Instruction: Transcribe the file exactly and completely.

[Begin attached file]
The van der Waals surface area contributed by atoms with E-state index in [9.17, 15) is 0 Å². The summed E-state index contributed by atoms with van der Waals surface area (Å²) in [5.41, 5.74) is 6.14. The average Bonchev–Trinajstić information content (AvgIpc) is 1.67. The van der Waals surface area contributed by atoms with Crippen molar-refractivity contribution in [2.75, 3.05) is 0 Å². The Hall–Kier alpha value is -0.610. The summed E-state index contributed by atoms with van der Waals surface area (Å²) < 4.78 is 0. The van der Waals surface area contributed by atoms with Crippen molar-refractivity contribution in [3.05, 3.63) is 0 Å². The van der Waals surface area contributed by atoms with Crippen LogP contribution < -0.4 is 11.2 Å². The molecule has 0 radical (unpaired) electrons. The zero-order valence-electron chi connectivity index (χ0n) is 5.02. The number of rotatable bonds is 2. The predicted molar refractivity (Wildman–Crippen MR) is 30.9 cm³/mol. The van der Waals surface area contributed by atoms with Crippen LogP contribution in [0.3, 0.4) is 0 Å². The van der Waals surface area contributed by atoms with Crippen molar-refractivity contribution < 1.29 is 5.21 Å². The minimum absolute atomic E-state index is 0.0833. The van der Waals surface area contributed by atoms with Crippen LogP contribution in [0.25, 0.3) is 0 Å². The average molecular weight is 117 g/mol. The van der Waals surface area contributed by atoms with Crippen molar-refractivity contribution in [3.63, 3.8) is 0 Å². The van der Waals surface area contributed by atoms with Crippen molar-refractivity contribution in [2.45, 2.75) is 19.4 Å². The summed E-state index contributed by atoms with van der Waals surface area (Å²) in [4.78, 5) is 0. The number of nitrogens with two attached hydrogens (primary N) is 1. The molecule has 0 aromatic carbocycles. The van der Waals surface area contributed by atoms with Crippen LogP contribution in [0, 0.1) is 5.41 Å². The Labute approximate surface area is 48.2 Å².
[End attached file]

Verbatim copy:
The van der Waals surface area contributed by atoms with E-state index in [9.17, 15) is 0 Å². The summed E-state index contributed by atoms with van der Waals surface area (Å²) in [5.41, 5.74) is 6.14. The average Bonchev–Trinajstić information content (AvgIpc) is 1.67. The van der Waals surface area contributed by atoms with Crippen molar-refractivity contribution in [2.75, 3.05) is 0 Å². The Hall–Kier alpha value is -0.610. The summed E-state index contributed by atoms with van der Waals surface area (Å²) < 4.78 is 0. The van der Waals surface area contributed by atoms with Crippen molar-refractivity contribution in [3.05, 3.63) is 0 Å². The van der Waals surface area contributed by atoms with Crippen LogP contribution < -0.4 is 11.2 Å². The molecule has 0 radical (unpaired) electrons. The zero-order valence-electron chi connectivity index (χ0n) is 5.02. The number of rotatable bonds is 2. The predicted molar refractivity (Wildman–Crippen MR) is 30.9 cm³/mol. The van der Waals surface area contributed by atoms with Crippen LogP contribution in [0.3, 0.4) is 0 Å². The van der Waals surface area contributed by atoms with Crippen molar-refractivity contribution < 1.29 is 5.21 Å². The minimum absolute atomic E-state index is 0.0833. The van der Waals surface area contributed by atoms with Crippen LogP contribution in [0.25, 0.3) is 0 Å². The average molecular weight is 117 g/mol. The van der Waals surface area contributed by atoms with Crippen molar-refractivity contribution in [3.63, 3.8) is 0 Å². The van der Waals surface area contributed by atoms with Crippen molar-refractivity contribution in [2.45, 2.75) is 19.4 Å². The summed E-state index contributed by atoms with van der Waals surface area (Å²) in [4.78, 5) is 0. The number of nitrogens with two attached hydrogens (primary N) is 1. The molecule has 0 aromatic carbocycles. The van der Waals surface area contributed by atoms with Crippen LogP contribution in [0, 0.1) is 5.41 Å². The Labute approximate surface area is 48.2 Å².